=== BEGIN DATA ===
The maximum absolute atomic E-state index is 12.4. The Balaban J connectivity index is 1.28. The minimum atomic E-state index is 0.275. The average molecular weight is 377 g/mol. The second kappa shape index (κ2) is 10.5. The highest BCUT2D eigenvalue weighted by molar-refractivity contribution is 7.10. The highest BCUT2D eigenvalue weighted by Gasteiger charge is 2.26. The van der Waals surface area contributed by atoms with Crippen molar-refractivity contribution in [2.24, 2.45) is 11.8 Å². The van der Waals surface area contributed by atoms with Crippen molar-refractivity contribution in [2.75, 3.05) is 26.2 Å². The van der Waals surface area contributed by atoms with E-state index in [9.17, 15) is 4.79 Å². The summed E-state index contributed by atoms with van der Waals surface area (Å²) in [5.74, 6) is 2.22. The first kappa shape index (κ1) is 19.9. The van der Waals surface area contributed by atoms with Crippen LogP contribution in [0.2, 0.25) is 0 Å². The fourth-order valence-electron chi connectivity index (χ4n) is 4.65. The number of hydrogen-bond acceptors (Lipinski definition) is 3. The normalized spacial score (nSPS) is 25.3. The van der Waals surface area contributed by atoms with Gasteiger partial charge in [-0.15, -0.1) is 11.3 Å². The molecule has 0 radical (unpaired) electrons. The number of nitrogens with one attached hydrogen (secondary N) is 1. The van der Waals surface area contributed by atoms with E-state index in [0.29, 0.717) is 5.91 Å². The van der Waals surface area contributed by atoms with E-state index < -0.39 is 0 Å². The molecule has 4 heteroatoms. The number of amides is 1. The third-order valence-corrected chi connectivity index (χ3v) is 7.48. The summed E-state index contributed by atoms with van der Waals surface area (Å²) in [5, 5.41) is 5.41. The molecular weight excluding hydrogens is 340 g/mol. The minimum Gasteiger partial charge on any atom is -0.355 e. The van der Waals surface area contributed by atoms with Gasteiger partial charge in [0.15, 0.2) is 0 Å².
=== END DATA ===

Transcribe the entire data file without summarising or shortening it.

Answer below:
The maximum absolute atomic E-state index is 12.4. The Balaban J connectivity index is 1.28. The minimum atomic E-state index is 0.275. The average molecular weight is 377 g/mol. The second kappa shape index (κ2) is 10.5. The highest BCUT2D eigenvalue weighted by molar-refractivity contribution is 7.10. The highest BCUT2D eigenvalue weighted by Gasteiger charge is 2.26. The van der Waals surface area contributed by atoms with Crippen molar-refractivity contribution in [2.24, 2.45) is 11.8 Å². The van der Waals surface area contributed by atoms with Crippen molar-refractivity contribution in [2.75, 3.05) is 26.2 Å². The van der Waals surface area contributed by atoms with E-state index in [9.17, 15) is 4.79 Å². The summed E-state index contributed by atoms with van der Waals surface area (Å²) in [5.74, 6) is 2.22. The first kappa shape index (κ1) is 19.9. The van der Waals surface area contributed by atoms with Crippen LogP contribution in [0.2, 0.25) is 0 Å². The fourth-order valence-electron chi connectivity index (χ4n) is 4.65. The number of hydrogen-bond acceptors (Lipinski definition) is 3. The normalized spacial score (nSPS) is 25.3. The van der Waals surface area contributed by atoms with Gasteiger partial charge in [-0.15, -0.1) is 11.3 Å². The molecule has 0 radical (unpaired) electrons. The number of nitrogens with one attached hydrogen (secondary N) is 1. The van der Waals surface area contributed by atoms with E-state index in [0.29, 0.717) is 5.91 Å². The van der Waals surface area contributed by atoms with E-state index < -0.39 is 0 Å². The molecule has 4 heteroatoms. The number of amides is 1. The third-order valence-corrected chi connectivity index (χ3v) is 7.48. The summed E-state index contributed by atoms with van der Waals surface area (Å²) in [5, 5.41) is 5.41. The molecular weight excluding hydrogens is 340 g/mol. The minimum Gasteiger partial charge on any atom is -0.355 e. The van der Waals surface area contributed by atoms with Gasteiger partial charge in [0.15, 0.2) is 0 Å².